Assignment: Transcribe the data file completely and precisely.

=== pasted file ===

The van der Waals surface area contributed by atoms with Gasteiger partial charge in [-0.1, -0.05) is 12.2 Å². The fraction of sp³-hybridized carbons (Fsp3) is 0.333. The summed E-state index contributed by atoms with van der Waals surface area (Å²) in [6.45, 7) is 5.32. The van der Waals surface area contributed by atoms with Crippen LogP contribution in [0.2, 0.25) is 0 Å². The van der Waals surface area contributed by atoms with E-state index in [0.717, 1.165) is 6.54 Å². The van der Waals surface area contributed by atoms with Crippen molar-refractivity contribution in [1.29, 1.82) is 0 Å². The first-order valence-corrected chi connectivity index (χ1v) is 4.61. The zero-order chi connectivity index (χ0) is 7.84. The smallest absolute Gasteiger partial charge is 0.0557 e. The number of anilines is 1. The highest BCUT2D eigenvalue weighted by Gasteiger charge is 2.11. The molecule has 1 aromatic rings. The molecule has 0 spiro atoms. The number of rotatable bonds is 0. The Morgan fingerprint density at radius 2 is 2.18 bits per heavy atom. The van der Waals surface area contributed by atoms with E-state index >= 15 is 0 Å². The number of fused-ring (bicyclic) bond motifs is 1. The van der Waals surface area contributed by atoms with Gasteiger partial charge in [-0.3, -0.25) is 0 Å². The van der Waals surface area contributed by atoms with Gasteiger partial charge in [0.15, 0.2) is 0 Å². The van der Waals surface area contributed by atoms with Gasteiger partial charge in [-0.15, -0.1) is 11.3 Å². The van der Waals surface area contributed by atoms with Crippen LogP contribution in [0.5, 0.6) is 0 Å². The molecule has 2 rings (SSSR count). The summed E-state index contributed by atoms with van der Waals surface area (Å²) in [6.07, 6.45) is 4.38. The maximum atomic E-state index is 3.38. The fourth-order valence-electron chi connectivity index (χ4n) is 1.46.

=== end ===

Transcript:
The van der Waals surface area contributed by atoms with Gasteiger partial charge in [-0.1, -0.05) is 12.2 Å². The fraction of sp³-hybridized carbons (Fsp3) is 0.333. The summed E-state index contributed by atoms with van der Waals surface area (Å²) in [6.45, 7) is 5.32. The van der Waals surface area contributed by atoms with Crippen LogP contribution in [0.2, 0.25) is 0 Å². The van der Waals surface area contributed by atoms with E-state index in [0.717, 1.165) is 6.54 Å². The van der Waals surface area contributed by atoms with Crippen molar-refractivity contribution in [1.29, 1.82) is 0 Å². The first-order valence-corrected chi connectivity index (χ1v) is 4.61. The zero-order chi connectivity index (χ0) is 7.84. The smallest absolute Gasteiger partial charge is 0.0557 e. The number of anilines is 1. The highest BCUT2D eigenvalue weighted by Gasteiger charge is 2.11. The molecule has 1 aromatic rings. The molecule has 0 spiro atoms. The number of rotatable bonds is 0. The Morgan fingerprint density at radius 2 is 2.18 bits per heavy atom. The van der Waals surface area contributed by atoms with E-state index >= 15 is 0 Å². The number of fused-ring (bicyclic) bond motifs is 1. The van der Waals surface area contributed by atoms with Gasteiger partial charge in [-0.3, -0.25) is 0 Å². The van der Waals surface area contributed by atoms with Gasteiger partial charge in [0.15, 0.2) is 0 Å². The van der Waals surface area contributed by atoms with Gasteiger partial charge in [-0.15, -0.1) is 11.3 Å². The van der Waals surface area contributed by atoms with Crippen LogP contribution in [0.5, 0.6) is 0 Å². The molecule has 2 rings (SSSR count). The summed E-state index contributed by atoms with van der Waals surface area (Å²) in [6.07, 6.45) is 4.38. The maximum atomic E-state index is 3.38. The fourth-order valence-electron chi connectivity index (χ4n) is 1.46.